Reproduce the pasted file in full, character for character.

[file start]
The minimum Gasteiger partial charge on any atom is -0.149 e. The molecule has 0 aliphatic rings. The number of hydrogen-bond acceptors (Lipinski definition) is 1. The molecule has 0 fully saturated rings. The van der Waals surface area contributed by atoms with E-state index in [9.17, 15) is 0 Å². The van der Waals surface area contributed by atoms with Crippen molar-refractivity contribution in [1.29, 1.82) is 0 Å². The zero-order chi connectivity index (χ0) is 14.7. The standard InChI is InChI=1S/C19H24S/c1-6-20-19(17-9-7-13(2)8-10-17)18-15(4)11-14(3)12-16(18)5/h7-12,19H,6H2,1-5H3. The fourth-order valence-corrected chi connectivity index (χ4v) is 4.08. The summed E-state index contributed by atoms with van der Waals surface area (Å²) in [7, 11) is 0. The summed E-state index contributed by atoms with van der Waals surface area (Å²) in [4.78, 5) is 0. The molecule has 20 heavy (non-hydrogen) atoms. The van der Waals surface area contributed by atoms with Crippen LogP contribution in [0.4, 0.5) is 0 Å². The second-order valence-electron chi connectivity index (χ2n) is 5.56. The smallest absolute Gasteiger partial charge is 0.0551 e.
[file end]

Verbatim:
The minimum Gasteiger partial charge on any atom is -0.149 e. The molecule has 0 aliphatic rings. The number of hydrogen-bond acceptors (Lipinski definition) is 1. The molecule has 0 fully saturated rings. The van der Waals surface area contributed by atoms with E-state index in [9.17, 15) is 0 Å². The van der Waals surface area contributed by atoms with Crippen molar-refractivity contribution in [1.29, 1.82) is 0 Å². The zero-order chi connectivity index (χ0) is 14.7. The standard InChI is InChI=1S/C19H24S/c1-6-20-19(17-9-7-13(2)8-10-17)18-15(4)11-14(3)12-16(18)5/h7-12,19H,6H2,1-5H3. The fourth-order valence-corrected chi connectivity index (χ4v) is 4.08. The summed E-state index contributed by atoms with van der Waals surface area (Å²) in [7, 11) is 0. The summed E-state index contributed by atoms with van der Waals surface area (Å²) in [4.78, 5) is 0. The molecule has 20 heavy (non-hydrogen) atoms. The van der Waals surface area contributed by atoms with Crippen LogP contribution in [0.4, 0.5) is 0 Å². The second-order valence-electron chi connectivity index (χ2n) is 5.56. The smallest absolute Gasteiger partial charge is 0.0551 e.